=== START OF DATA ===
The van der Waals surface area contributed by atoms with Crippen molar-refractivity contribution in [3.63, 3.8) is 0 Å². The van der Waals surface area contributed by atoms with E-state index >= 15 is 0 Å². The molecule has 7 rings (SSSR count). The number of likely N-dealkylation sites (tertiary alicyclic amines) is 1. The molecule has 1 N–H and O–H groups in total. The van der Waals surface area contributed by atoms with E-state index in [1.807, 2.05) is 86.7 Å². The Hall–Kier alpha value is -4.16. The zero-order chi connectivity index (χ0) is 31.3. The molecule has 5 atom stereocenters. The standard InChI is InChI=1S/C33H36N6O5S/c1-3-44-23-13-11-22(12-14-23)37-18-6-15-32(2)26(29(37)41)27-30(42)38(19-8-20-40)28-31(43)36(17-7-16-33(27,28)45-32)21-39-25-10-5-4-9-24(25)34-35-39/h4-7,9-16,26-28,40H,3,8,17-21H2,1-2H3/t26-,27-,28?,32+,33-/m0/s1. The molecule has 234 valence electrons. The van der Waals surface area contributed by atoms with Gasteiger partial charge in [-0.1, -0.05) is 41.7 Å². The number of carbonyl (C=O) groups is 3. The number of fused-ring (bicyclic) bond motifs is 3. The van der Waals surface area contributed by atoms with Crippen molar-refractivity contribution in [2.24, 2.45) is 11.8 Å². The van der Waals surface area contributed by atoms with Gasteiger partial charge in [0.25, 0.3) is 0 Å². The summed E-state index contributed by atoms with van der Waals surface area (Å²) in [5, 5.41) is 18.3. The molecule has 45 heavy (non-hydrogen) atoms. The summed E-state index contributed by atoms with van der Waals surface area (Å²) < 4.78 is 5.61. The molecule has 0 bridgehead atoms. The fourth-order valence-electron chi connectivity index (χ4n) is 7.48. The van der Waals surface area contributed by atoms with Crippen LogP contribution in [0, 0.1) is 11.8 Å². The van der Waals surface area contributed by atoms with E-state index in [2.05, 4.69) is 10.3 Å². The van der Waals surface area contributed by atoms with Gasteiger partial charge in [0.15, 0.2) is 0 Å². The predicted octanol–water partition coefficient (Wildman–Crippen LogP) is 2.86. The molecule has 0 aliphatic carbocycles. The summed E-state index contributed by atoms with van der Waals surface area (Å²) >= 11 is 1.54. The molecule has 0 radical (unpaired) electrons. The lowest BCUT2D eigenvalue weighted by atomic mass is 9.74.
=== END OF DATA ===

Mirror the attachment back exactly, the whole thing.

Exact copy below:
The van der Waals surface area contributed by atoms with Crippen molar-refractivity contribution in [3.63, 3.8) is 0 Å². The van der Waals surface area contributed by atoms with E-state index >= 15 is 0 Å². The molecule has 7 rings (SSSR count). The number of likely N-dealkylation sites (tertiary alicyclic amines) is 1. The molecule has 1 N–H and O–H groups in total. The van der Waals surface area contributed by atoms with E-state index in [1.807, 2.05) is 86.7 Å². The Hall–Kier alpha value is -4.16. The zero-order chi connectivity index (χ0) is 31.3. The molecule has 5 atom stereocenters. The standard InChI is InChI=1S/C33H36N6O5S/c1-3-44-23-13-11-22(12-14-23)37-18-6-15-32(2)26(29(37)41)27-30(42)38(19-8-20-40)28-31(43)36(17-7-16-33(27,28)45-32)21-39-25-10-5-4-9-24(25)34-35-39/h4-7,9-16,26-28,40H,3,8,17-21H2,1-2H3/t26-,27-,28?,32+,33-/m0/s1. The molecule has 234 valence electrons. The van der Waals surface area contributed by atoms with Gasteiger partial charge in [-0.1, -0.05) is 41.7 Å². The number of carbonyl (C=O) groups is 3. The number of fused-ring (bicyclic) bond motifs is 3. The van der Waals surface area contributed by atoms with Crippen molar-refractivity contribution in [2.24, 2.45) is 11.8 Å². The van der Waals surface area contributed by atoms with Gasteiger partial charge in [0.25, 0.3) is 0 Å². The summed E-state index contributed by atoms with van der Waals surface area (Å²) in [5, 5.41) is 18.3. The molecule has 45 heavy (non-hydrogen) atoms. The summed E-state index contributed by atoms with van der Waals surface area (Å²) < 4.78 is 5.61. The molecule has 0 bridgehead atoms. The fourth-order valence-electron chi connectivity index (χ4n) is 7.48. The van der Waals surface area contributed by atoms with Crippen LogP contribution in [0, 0.1) is 11.8 Å². The van der Waals surface area contributed by atoms with E-state index in [2.05, 4.69) is 10.3 Å². The van der Waals surface area contributed by atoms with Gasteiger partial charge in [0.15, 0.2) is 0 Å². The predicted octanol–water partition coefficient (Wildman–Crippen LogP) is 2.86. The molecule has 0 aliphatic carbocycles. The summed E-state index contributed by atoms with van der Waals surface area (Å²) >= 11 is 1.54. The molecule has 0 radical (unpaired) electrons. The lowest BCUT2D eigenvalue weighted by atomic mass is 9.74.